A new class of state lawmakers will be sworn in Monday, thrust into the middle of Gov. Gavin Newsom’s political battle with oil companies to test the clout of an industry that spends big bucks to sway the legislature and potentially affect gas prices for Californians .
Newsom has accused the oil industry of deliberately “price-boosting” consumers at the pump in retaliation for the state’s policy of ending dependency on fossil fuels in a bid to curb climate change. The oil industry is arguing the consequences of this policy, and the state’s reliance on a small number of oil refineries is driving up the cost of gasoline.
In response to this year’s gas price spikes, the governor promised to introduce new fines for excessive oil company profits in a special session of the Legislature.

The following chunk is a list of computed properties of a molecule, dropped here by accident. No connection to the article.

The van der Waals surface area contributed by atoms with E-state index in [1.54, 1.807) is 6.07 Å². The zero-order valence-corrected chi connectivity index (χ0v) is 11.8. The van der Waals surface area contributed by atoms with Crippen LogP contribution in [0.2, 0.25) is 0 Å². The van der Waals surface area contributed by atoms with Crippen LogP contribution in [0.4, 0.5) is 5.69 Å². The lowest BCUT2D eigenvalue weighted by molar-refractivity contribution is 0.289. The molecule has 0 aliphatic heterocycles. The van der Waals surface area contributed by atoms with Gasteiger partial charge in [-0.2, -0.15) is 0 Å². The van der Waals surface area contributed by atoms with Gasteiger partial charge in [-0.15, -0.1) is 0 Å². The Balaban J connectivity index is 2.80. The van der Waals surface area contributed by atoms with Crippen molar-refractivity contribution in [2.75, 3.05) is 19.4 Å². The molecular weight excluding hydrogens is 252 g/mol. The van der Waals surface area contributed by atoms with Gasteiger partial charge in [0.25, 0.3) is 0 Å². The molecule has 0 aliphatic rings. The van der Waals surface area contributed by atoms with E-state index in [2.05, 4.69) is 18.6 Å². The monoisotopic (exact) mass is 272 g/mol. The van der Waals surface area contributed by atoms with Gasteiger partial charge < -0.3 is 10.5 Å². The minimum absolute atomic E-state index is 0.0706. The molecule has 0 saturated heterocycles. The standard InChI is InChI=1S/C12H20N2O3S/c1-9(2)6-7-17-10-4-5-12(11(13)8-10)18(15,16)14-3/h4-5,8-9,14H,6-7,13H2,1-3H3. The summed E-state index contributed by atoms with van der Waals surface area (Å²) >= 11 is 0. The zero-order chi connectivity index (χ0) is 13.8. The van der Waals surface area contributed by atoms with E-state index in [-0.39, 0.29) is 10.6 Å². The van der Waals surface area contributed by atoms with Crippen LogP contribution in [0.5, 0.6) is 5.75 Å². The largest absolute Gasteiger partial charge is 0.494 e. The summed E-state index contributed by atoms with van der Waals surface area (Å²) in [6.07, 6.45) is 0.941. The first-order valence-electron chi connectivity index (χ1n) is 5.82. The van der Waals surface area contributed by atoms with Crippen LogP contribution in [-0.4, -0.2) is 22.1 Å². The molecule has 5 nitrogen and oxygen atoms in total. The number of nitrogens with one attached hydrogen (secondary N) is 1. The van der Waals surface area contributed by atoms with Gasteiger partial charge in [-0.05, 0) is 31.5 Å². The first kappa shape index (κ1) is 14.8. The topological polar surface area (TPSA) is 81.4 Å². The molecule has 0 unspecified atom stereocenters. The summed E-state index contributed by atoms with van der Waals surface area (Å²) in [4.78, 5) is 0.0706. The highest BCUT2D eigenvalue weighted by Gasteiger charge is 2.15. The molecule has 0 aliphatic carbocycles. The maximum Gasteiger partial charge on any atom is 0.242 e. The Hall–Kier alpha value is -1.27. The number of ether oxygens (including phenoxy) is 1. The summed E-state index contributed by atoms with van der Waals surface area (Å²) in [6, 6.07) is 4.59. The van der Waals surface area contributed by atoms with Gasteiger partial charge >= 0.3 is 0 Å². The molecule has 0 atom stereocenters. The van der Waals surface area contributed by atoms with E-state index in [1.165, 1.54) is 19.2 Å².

The commitment to the legislature is particularly high. The Legislature opens special session Monday, the same day lawmakers will be sworn into office after oil companies and their union allies spent millions of dollars helping Republicans and moderate Democrats win state house elections.
“The fact that the governor has brought this into the spotlight in a special session means that these votes will not be forgotten,” said Jamie Court, president of Consumer Watchdog, which supports Newsom’s efforts. “This will be a career-defining vote for every lawmaker in the building.”
The sting of high gas prices was felt around the world. A week before the November election, President Biden threatened major US oil majors with a similar federal tax if they failed to increase production. Several European countries, including the UK and Spain, have introduced unexpected profit taxes, while other international governments have shown an interest in some form of profit penalties.